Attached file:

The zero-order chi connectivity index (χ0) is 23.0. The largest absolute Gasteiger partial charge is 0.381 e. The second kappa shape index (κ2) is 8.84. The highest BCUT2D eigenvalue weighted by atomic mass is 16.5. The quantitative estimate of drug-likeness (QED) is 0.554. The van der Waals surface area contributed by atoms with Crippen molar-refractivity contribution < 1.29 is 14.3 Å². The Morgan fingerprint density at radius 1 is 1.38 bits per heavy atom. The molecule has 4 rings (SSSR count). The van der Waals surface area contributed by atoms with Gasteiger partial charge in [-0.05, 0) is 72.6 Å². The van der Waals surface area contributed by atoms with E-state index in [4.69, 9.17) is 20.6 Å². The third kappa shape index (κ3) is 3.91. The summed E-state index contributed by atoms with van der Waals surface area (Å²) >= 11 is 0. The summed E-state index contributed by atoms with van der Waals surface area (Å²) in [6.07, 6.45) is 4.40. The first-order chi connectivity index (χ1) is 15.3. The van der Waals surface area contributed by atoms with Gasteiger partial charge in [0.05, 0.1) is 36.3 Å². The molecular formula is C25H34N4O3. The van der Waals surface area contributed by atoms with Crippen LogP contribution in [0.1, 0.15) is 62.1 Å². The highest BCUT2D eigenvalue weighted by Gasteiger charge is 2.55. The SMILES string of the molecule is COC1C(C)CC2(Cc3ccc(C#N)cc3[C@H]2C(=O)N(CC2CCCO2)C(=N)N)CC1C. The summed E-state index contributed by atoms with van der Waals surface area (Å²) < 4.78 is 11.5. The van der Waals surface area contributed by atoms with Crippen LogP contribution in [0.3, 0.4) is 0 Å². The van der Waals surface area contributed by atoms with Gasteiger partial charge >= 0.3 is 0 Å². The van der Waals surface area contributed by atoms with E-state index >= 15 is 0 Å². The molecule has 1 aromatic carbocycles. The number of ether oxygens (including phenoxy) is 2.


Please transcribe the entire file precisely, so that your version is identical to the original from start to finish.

The zero-order chi connectivity index (χ0) is 23.0. The largest absolute Gasteiger partial charge is 0.381 e. The second kappa shape index (κ2) is 8.84. The highest BCUT2D eigenvalue weighted by atomic mass is 16.5. The quantitative estimate of drug-likeness (QED) is 0.554. The van der Waals surface area contributed by atoms with Crippen molar-refractivity contribution < 1.29 is 14.3 Å². The Morgan fingerprint density at radius 1 is 1.38 bits per heavy atom. The molecule has 4 rings (SSSR count). The van der Waals surface area contributed by atoms with Gasteiger partial charge in [-0.05, 0) is 72.6 Å². The van der Waals surface area contributed by atoms with E-state index in [4.69, 9.17) is 20.6 Å². The third kappa shape index (κ3) is 3.91. The summed E-state index contributed by atoms with van der Waals surface area (Å²) >= 11 is 0. The summed E-state index contributed by atoms with van der Waals surface area (Å²) in [6.07, 6.45) is 4.40. The first-order chi connectivity index (χ1) is 15.3. The van der Waals surface area contributed by atoms with Gasteiger partial charge in [0.05, 0.1) is 36.3 Å². The molecular formula is C25H34N4O3. The van der Waals surface area contributed by atoms with Crippen LogP contribution in [0.1, 0.15) is 62.1 Å². The highest BCUT2D eigenvalue weighted by Gasteiger charge is 2.55. The SMILES string of the molecule is COC1C(C)CC2(Cc3ccc(C#N)cc3[C@H]2C(=O)N(CC2CCCO2)C(=N)N)CC1C. The summed E-state index contributed by atoms with van der Waals surface area (Å²) < 4.78 is 11.5. The van der Waals surface area contributed by atoms with Crippen LogP contribution in [0.3, 0.4) is 0 Å². The van der Waals surface area contributed by atoms with Gasteiger partial charge >= 0.3 is 0 Å². The van der Waals surface area contributed by atoms with E-state index >= 15 is 0 Å². The molecule has 1 aromatic carbocycles. The number of ether oxygens (including phenoxy) is 2.